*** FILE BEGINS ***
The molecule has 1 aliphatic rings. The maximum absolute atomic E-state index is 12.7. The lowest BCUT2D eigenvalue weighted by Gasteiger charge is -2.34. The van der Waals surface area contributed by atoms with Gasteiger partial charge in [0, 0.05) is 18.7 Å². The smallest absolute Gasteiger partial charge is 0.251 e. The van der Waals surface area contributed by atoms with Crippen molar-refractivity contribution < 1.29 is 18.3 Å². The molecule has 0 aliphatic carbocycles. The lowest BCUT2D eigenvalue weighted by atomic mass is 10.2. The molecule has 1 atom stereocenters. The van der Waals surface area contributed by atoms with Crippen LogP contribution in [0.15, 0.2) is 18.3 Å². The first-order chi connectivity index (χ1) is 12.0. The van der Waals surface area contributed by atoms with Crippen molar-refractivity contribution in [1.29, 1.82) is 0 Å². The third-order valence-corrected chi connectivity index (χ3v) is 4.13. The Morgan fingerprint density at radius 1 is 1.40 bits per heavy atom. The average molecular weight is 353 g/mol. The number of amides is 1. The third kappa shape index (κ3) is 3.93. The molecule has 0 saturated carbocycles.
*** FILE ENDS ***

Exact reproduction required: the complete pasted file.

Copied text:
The molecule has 1 aliphatic rings. The maximum absolute atomic E-state index is 12.7. The lowest BCUT2D eigenvalue weighted by Gasteiger charge is -2.34. The van der Waals surface area contributed by atoms with Gasteiger partial charge in [0, 0.05) is 18.7 Å². The smallest absolute Gasteiger partial charge is 0.251 e. The van der Waals surface area contributed by atoms with Crippen molar-refractivity contribution < 1.29 is 18.3 Å². The molecule has 0 aliphatic carbocycles. The lowest BCUT2D eigenvalue weighted by atomic mass is 10.2. The molecule has 1 atom stereocenters. The van der Waals surface area contributed by atoms with Crippen LogP contribution in [0.15, 0.2) is 18.3 Å². The first-order chi connectivity index (χ1) is 12.0. The van der Waals surface area contributed by atoms with Crippen molar-refractivity contribution in [1.29, 1.82) is 0 Å². The third-order valence-corrected chi connectivity index (χ3v) is 4.13. The Morgan fingerprint density at radius 1 is 1.40 bits per heavy atom. The average molecular weight is 353 g/mol. The number of amides is 1. The third kappa shape index (κ3) is 3.93. The molecule has 0 saturated carbocycles.